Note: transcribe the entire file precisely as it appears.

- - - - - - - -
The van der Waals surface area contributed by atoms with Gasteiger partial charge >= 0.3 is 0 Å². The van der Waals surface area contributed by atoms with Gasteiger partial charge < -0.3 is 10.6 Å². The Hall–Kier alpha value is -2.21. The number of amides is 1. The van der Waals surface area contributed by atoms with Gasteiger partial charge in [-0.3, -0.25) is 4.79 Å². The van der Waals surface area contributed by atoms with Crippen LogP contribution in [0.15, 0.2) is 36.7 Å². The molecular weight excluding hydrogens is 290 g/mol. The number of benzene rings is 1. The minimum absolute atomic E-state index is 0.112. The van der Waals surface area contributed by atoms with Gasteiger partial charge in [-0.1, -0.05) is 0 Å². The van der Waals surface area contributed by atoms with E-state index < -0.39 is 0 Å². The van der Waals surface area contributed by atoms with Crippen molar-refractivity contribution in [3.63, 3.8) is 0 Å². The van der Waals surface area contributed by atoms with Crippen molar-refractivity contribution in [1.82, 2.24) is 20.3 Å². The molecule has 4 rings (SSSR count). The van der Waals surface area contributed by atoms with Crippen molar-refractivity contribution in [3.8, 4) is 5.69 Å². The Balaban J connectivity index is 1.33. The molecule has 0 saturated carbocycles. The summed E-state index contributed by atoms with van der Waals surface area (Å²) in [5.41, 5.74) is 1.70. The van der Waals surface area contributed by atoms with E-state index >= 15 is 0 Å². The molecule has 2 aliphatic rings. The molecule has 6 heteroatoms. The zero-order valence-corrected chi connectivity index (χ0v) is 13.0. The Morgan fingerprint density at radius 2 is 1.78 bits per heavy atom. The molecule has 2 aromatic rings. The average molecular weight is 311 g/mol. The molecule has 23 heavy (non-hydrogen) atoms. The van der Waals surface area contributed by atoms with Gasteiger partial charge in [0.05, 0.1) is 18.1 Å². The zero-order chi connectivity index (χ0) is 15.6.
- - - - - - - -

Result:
The van der Waals surface area contributed by atoms with Gasteiger partial charge >= 0.3 is 0 Å². The van der Waals surface area contributed by atoms with Gasteiger partial charge < -0.3 is 10.6 Å². The Hall–Kier alpha value is -2.21. The number of amides is 1. The van der Waals surface area contributed by atoms with Gasteiger partial charge in [-0.3, -0.25) is 4.79 Å². The van der Waals surface area contributed by atoms with Crippen LogP contribution in [0.15, 0.2) is 36.7 Å². The molecular weight excluding hydrogens is 290 g/mol. The number of benzene rings is 1. The minimum absolute atomic E-state index is 0.112. The van der Waals surface area contributed by atoms with Gasteiger partial charge in [-0.1, -0.05) is 0 Å². The van der Waals surface area contributed by atoms with E-state index < -0.39 is 0 Å². The van der Waals surface area contributed by atoms with Crippen molar-refractivity contribution in [3.63, 3.8) is 0 Å². The van der Waals surface area contributed by atoms with Crippen molar-refractivity contribution in [1.82, 2.24) is 20.3 Å². The molecule has 4 rings (SSSR count). The van der Waals surface area contributed by atoms with Crippen molar-refractivity contribution in [3.8, 4) is 5.69 Å². The Balaban J connectivity index is 1.33. The molecule has 0 saturated carbocycles. The summed E-state index contributed by atoms with van der Waals surface area (Å²) in [5.41, 5.74) is 1.70. The van der Waals surface area contributed by atoms with E-state index >= 15 is 0 Å². The molecule has 2 aliphatic rings. The molecule has 6 heteroatoms. The zero-order valence-corrected chi connectivity index (χ0v) is 13.0. The Morgan fingerprint density at radius 2 is 1.78 bits per heavy atom. The molecule has 2 aromatic rings. The average molecular weight is 311 g/mol. The molecule has 23 heavy (non-hydrogen) atoms. The van der Waals surface area contributed by atoms with Gasteiger partial charge in [0.05, 0.1) is 18.1 Å². The zero-order chi connectivity index (χ0) is 15.6.